Last but not least, fighting keeps players accountable for their actions. It isn’t entirely up to the referees to spot aggressive play, since players also share the burden of spotting it and responding to it accordingly. An occasional spontaneous fight breaking out isn’t necessarily the solution, but it also serves as a reminder that excessive aggression during play, whether unnoticed or not, will have consequences.


In 1,271 regular-season games in 2018-19, there were 224 fights in which at least one player received a fighting major. That’s down from 280 fights in 2017-18. The number of fights in a full season has dropped every season from 2008 to 2009, when there were 734 fights. In 2001/02, that number was 803. From the 2000/01 season to 2009/10, the NHL averaged 669 fights per season.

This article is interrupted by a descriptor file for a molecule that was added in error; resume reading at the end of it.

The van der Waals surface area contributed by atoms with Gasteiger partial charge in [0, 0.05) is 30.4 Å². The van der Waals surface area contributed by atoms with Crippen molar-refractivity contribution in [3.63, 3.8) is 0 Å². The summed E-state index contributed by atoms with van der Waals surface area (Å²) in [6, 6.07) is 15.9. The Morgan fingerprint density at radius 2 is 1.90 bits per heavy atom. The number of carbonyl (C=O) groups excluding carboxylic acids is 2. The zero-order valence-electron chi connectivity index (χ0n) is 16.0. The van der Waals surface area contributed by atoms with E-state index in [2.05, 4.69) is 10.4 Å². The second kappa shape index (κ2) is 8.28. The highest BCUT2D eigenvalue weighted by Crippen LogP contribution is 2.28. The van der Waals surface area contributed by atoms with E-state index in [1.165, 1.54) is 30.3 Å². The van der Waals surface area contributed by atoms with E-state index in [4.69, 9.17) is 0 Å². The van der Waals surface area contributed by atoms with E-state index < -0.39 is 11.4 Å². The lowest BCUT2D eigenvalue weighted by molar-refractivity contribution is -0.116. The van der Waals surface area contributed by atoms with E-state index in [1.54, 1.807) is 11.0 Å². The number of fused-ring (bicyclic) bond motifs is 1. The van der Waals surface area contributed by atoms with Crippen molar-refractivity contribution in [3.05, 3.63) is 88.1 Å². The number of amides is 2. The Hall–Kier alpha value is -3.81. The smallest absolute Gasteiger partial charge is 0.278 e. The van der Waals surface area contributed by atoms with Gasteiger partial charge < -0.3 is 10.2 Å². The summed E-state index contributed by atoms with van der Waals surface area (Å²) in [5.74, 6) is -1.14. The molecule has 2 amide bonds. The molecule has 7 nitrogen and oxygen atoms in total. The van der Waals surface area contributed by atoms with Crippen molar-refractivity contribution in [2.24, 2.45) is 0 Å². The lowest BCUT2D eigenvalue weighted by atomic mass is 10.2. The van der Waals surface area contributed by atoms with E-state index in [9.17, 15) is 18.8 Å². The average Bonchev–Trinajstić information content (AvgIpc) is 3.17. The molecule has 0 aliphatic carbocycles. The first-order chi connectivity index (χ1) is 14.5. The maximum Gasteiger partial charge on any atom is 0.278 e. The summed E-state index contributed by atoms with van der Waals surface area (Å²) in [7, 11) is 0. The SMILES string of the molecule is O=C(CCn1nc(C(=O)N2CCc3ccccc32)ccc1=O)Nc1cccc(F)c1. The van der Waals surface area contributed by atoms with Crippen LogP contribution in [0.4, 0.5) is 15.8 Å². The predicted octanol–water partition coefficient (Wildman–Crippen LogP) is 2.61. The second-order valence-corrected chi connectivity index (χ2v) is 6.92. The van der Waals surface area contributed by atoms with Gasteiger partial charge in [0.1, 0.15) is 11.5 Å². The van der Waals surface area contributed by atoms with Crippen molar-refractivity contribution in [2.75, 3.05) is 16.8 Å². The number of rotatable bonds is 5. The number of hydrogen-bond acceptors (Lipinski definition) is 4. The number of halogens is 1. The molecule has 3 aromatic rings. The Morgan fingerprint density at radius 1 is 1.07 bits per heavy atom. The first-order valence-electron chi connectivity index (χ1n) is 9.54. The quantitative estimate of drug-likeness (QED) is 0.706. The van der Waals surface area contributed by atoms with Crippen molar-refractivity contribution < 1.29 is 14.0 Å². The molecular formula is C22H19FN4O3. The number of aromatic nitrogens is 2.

The decline of the much-anticipated hockey fight occurred mostly during the last two decades — standing out as quite a stark comparison to the number of fights in 20th-century hockey. A systematic change of rules in most professional hockey leagues warranted an inevitable decline in fights, as we’ll see below.

Notable minor leagues such as the Ontario Hockey League (OHL) tackled the prevalence of fights very remarkably. Known for its famous 10-fight rule — where players engaging in more than 10 fights would be penalised — the OHL reduced that number to three. The scope of this was to lessen the importance of enforcers, thus making more space for players who could add more to their team than just a menacing presence.


While the International Ice Hockey Federation ostensibly mulls over knuckling down on fights, let’s reminisce about the major fights that will always occupy the pages of hockey’s history books.


March 5 2004 goes down as quite a day to remember for the two teams. Rob Ray and Donald Brashear engaged in a fight practically inside the Flyers’ net. During the scuffle, Brashear’s helmet took flight, leaving him susceptible to some considerably tough attacks from his opponent. Once the referees halted the action, a total of 419 penalty minutes was given.